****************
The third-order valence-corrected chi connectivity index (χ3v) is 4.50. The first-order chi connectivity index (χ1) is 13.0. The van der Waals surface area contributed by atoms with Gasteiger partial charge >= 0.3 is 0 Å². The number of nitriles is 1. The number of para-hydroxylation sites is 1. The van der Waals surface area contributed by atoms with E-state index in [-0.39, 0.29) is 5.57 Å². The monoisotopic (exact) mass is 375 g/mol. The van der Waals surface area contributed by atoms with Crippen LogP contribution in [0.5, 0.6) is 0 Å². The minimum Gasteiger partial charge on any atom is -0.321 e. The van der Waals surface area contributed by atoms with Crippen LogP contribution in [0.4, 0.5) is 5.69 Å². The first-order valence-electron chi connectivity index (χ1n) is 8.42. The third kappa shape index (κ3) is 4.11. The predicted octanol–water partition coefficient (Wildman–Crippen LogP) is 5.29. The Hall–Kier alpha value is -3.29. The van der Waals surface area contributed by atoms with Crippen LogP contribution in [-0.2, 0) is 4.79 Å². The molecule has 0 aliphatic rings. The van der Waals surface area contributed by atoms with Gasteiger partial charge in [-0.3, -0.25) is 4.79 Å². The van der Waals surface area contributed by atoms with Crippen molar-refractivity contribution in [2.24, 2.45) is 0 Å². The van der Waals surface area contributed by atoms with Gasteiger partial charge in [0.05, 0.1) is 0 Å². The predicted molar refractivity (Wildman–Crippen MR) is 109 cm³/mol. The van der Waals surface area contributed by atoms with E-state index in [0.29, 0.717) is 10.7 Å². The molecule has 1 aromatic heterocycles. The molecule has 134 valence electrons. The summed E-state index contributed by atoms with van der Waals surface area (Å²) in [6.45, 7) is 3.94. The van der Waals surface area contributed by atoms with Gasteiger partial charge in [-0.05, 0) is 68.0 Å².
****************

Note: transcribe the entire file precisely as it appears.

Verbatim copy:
The third-order valence-corrected chi connectivity index (χ3v) is 4.50. The first-order chi connectivity index (χ1) is 13.0. The van der Waals surface area contributed by atoms with Gasteiger partial charge >= 0.3 is 0 Å². The number of nitriles is 1. The number of para-hydroxylation sites is 1. The van der Waals surface area contributed by atoms with E-state index in [-0.39, 0.29) is 5.57 Å². The monoisotopic (exact) mass is 375 g/mol. The van der Waals surface area contributed by atoms with Crippen LogP contribution in [0.5, 0.6) is 0 Å². The minimum Gasteiger partial charge on any atom is -0.321 e. The van der Waals surface area contributed by atoms with Crippen LogP contribution in [0.4, 0.5) is 5.69 Å². The first-order valence-electron chi connectivity index (χ1n) is 8.42. The third kappa shape index (κ3) is 4.11. The predicted octanol–water partition coefficient (Wildman–Crippen LogP) is 5.29. The Hall–Kier alpha value is -3.29. The van der Waals surface area contributed by atoms with Crippen LogP contribution in [-0.2, 0) is 4.79 Å². The molecule has 0 aliphatic rings. The van der Waals surface area contributed by atoms with Gasteiger partial charge in [-0.3, -0.25) is 4.79 Å². The van der Waals surface area contributed by atoms with Crippen molar-refractivity contribution in [2.24, 2.45) is 0 Å². The van der Waals surface area contributed by atoms with Gasteiger partial charge in [0.05, 0.1) is 0 Å². The predicted molar refractivity (Wildman–Crippen MR) is 109 cm³/mol. The van der Waals surface area contributed by atoms with E-state index in [0.29, 0.717) is 10.7 Å². The molecule has 1 aromatic heterocycles. The molecule has 134 valence electrons. The summed E-state index contributed by atoms with van der Waals surface area (Å²) in [6.45, 7) is 3.94. The van der Waals surface area contributed by atoms with Gasteiger partial charge in [-0.05, 0) is 68.0 Å².